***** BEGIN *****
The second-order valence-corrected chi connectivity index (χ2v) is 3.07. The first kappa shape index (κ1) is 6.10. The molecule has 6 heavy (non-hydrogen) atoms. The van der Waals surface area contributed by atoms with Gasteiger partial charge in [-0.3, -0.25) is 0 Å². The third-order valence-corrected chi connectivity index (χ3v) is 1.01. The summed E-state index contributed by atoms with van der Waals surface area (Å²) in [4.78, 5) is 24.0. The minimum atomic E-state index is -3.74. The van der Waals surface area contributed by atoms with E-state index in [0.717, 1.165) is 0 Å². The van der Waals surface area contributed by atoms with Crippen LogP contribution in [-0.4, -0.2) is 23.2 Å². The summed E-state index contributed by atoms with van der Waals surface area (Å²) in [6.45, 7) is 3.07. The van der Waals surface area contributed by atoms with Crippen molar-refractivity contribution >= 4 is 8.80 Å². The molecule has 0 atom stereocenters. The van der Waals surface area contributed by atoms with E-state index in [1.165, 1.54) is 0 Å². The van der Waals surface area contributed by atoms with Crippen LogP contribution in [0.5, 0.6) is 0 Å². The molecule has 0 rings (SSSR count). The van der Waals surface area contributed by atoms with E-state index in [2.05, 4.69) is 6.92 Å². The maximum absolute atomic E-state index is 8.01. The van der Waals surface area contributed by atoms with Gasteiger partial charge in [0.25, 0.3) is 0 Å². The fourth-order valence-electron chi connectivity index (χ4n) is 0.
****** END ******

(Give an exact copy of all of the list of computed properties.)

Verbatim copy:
The second-order valence-corrected chi connectivity index (χ2v) is 3.07. The first kappa shape index (κ1) is 6.10. The molecule has 6 heavy (non-hydrogen) atoms. The van der Waals surface area contributed by atoms with Gasteiger partial charge in [-0.3, -0.25) is 0 Å². The third-order valence-corrected chi connectivity index (χ3v) is 1.01. The summed E-state index contributed by atoms with van der Waals surface area (Å²) in [4.78, 5) is 24.0. The minimum atomic E-state index is -3.74. The van der Waals surface area contributed by atoms with E-state index in [0.717, 1.165) is 0 Å². The van der Waals surface area contributed by atoms with Crippen LogP contribution in [-0.4, -0.2) is 23.2 Å². The summed E-state index contributed by atoms with van der Waals surface area (Å²) in [6.45, 7) is 3.07. The van der Waals surface area contributed by atoms with Crippen molar-refractivity contribution >= 4 is 8.80 Å². The molecule has 0 atom stereocenters. The van der Waals surface area contributed by atoms with E-state index in [1.165, 1.54) is 0 Å². The van der Waals surface area contributed by atoms with Crippen LogP contribution in [0.5, 0.6) is 0 Å². The molecule has 0 rings (SSSR count). The van der Waals surface area contributed by atoms with E-state index in [2.05, 4.69) is 6.92 Å². The maximum absolute atomic E-state index is 8.01. The van der Waals surface area contributed by atoms with Gasteiger partial charge in [0.25, 0.3) is 0 Å². The fourth-order valence-electron chi connectivity index (χ4n) is 0.